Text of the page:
There is no official group of internet retailers in New Zealand that could pass around potentially fraudulent credit card numbers independent of the banks, says the Retail Merchants Association.
“They usually rely on a system that involves their bank,” says Paul Franken of the RMA.
In the US, however, it appears there is a semi-formal apparatus for sharing awareness of risk. It can be tough on a buyer suspected of fraud, who seems to have no right of appeal.
A reader has told Computerworld some of his recent internet transactions with US merchants were being rejected through more than one payment-processing intermediary, with obscure messages giving no indication of what the problem was. One message said: “For any one of a number of possible reasons, your transaction could not be processed”, while another accused him of committing “Error 74” – with no further details.
He checked with his bank to ensure his card balance and payments were in order. The bank officer checked a log and said there was no record of any attempt - successful or otherwise - to charge his card at the times he indicated. “We didn't reject it,” she said. He was referred to an investigator in another department, who candidly said, “Well that one’s got me flummoxed, I’m afraid.”
Several rounds of emails to the two US payment processors eventually brought the following reply from one: “There are a number of factors beyond our control that may prevent us from billing a credit card. For example, the card could be ‘blocked’ if it was ever involved in a billing dispute with an internet merchant or website. This is done to protect the cardholder and merchant from similar billing problems in the future. Unfortunately, there is nothing that we can do to make a rejected card ‘good’ again."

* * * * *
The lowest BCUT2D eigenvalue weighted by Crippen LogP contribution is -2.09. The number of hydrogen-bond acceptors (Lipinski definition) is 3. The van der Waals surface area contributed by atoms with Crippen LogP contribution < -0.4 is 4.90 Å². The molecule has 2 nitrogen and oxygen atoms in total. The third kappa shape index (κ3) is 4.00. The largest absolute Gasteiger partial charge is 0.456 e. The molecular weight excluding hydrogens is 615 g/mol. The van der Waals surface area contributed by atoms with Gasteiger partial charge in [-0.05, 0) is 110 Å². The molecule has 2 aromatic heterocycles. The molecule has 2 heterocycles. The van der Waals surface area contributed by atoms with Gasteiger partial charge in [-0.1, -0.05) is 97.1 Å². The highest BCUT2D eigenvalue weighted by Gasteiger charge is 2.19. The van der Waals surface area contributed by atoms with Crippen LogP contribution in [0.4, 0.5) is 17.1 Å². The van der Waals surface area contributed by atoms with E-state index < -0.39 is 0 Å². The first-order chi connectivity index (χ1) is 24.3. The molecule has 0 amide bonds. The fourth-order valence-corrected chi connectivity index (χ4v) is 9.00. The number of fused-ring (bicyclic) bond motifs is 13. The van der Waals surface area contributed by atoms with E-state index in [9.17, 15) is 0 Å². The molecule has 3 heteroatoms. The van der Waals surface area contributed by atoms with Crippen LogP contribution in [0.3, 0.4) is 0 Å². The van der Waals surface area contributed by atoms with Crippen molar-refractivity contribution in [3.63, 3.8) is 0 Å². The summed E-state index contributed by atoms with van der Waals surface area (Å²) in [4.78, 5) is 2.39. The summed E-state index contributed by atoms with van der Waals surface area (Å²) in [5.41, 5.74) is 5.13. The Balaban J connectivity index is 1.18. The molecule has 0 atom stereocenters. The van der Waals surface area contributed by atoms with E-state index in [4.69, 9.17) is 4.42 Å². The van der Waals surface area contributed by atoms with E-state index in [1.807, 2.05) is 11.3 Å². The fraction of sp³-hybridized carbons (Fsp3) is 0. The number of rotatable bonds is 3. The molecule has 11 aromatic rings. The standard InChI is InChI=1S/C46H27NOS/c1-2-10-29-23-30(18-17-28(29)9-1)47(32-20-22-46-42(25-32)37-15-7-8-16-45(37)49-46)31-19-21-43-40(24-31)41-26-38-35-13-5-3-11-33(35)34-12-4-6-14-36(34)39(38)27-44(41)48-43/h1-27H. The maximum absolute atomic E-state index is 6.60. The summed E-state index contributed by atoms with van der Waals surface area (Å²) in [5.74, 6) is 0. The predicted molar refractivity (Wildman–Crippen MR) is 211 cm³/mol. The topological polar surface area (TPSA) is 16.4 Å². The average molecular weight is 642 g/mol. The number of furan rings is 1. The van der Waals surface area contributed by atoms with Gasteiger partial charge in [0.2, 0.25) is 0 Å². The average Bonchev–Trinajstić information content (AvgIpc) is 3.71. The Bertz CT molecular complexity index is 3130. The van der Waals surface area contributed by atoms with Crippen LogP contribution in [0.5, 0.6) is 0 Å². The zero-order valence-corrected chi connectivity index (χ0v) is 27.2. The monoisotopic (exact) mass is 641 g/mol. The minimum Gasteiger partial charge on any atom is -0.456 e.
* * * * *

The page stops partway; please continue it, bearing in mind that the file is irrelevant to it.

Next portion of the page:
Computerworld found a notice on the website of a third US-based billing agent which indicates it will "blacklist" anyone who reclaims an allegedly fraudulent transaction, unless the reclamation is supported by appropriate evidence. "We may ask [the cardholder] to swear an affidavit," the organisation says.
But a buyer who suspects he or she may have been cheated by an internet merchant or credit-card thief could be putting themselves in the gun by getting the transaction reversed.
Staff of one US payment agent, contacted by phone, declined to name the body, if there is one, that passes around possibly delinquent numbers. “We can’t do anything about it [restoring the validity of the card],” said the customer service operator.
“So what can I do to get myself back to buying on the internet?” our reader asked. “I’d advise you to get another credit card, sir,” said the operator. Advice such as this appears to be at odds with the declared purpose of the reporting scheme.
The second payment agent also said “it is possible your card has been flagged and we can’t risk accepting it”. When our reader sent them details of the only transaction he’d disputed recently, the “block” came off. “I reckon they took a look and said ‘Oh them. we know those guys are sharks so he was probably justified; put him back on’,” our man said.
The first agent has still not reinstated him.